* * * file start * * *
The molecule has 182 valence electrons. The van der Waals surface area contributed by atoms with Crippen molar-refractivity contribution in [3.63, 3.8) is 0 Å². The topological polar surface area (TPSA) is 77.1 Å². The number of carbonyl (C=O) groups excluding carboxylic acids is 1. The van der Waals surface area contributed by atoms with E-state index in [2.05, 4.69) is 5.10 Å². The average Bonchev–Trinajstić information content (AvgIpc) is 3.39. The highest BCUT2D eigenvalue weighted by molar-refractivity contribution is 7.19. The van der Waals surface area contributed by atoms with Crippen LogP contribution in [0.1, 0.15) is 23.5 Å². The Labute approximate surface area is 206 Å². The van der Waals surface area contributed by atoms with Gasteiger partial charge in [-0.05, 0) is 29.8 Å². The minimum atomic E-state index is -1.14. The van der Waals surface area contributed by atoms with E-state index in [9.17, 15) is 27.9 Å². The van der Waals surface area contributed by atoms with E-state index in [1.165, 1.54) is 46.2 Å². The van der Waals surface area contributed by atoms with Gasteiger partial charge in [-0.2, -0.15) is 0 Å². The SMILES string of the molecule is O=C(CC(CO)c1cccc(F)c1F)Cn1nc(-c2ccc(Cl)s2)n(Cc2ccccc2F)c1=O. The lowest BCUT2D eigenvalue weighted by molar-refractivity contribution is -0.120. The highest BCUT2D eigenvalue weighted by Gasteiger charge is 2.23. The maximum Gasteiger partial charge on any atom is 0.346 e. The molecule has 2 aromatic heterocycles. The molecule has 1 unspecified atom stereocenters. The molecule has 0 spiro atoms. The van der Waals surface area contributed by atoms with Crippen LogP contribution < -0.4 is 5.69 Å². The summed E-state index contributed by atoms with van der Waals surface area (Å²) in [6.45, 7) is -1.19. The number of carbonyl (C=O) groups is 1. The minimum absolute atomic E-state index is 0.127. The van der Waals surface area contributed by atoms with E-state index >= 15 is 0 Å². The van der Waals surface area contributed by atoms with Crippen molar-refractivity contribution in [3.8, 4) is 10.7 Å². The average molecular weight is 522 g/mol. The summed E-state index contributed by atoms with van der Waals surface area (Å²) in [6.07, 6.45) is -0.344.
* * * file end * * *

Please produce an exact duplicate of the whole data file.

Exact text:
The molecule has 182 valence electrons. The van der Waals surface area contributed by atoms with Crippen molar-refractivity contribution in [3.63, 3.8) is 0 Å². The topological polar surface area (TPSA) is 77.1 Å². The number of carbonyl (C=O) groups excluding carboxylic acids is 1. The van der Waals surface area contributed by atoms with E-state index in [2.05, 4.69) is 5.10 Å². The average Bonchev–Trinajstić information content (AvgIpc) is 3.39. The highest BCUT2D eigenvalue weighted by molar-refractivity contribution is 7.19. The van der Waals surface area contributed by atoms with Crippen LogP contribution in [0.1, 0.15) is 23.5 Å². The Labute approximate surface area is 206 Å². The van der Waals surface area contributed by atoms with Gasteiger partial charge in [-0.05, 0) is 29.8 Å². The minimum atomic E-state index is -1.14. The van der Waals surface area contributed by atoms with E-state index in [9.17, 15) is 27.9 Å². The van der Waals surface area contributed by atoms with E-state index in [1.165, 1.54) is 46.2 Å². The van der Waals surface area contributed by atoms with Gasteiger partial charge in [-0.2, -0.15) is 0 Å². The SMILES string of the molecule is O=C(CC(CO)c1cccc(F)c1F)Cn1nc(-c2ccc(Cl)s2)n(Cc2ccccc2F)c1=O. The lowest BCUT2D eigenvalue weighted by molar-refractivity contribution is -0.120. The highest BCUT2D eigenvalue weighted by Gasteiger charge is 2.23. The maximum Gasteiger partial charge on any atom is 0.346 e. The molecule has 2 aromatic heterocycles. The molecule has 1 unspecified atom stereocenters. The molecule has 0 spiro atoms. The van der Waals surface area contributed by atoms with Crippen LogP contribution < -0.4 is 5.69 Å². The summed E-state index contributed by atoms with van der Waals surface area (Å²) in [6.45, 7) is -1.19. The number of carbonyl (C=O) groups is 1. The minimum absolute atomic E-state index is 0.127. The van der Waals surface area contributed by atoms with E-state index >= 15 is 0 Å². The van der Waals surface area contributed by atoms with Crippen molar-refractivity contribution in [3.8, 4) is 10.7 Å². The average molecular weight is 522 g/mol. The summed E-state index contributed by atoms with van der Waals surface area (Å²) in [6.07, 6.45) is -0.344.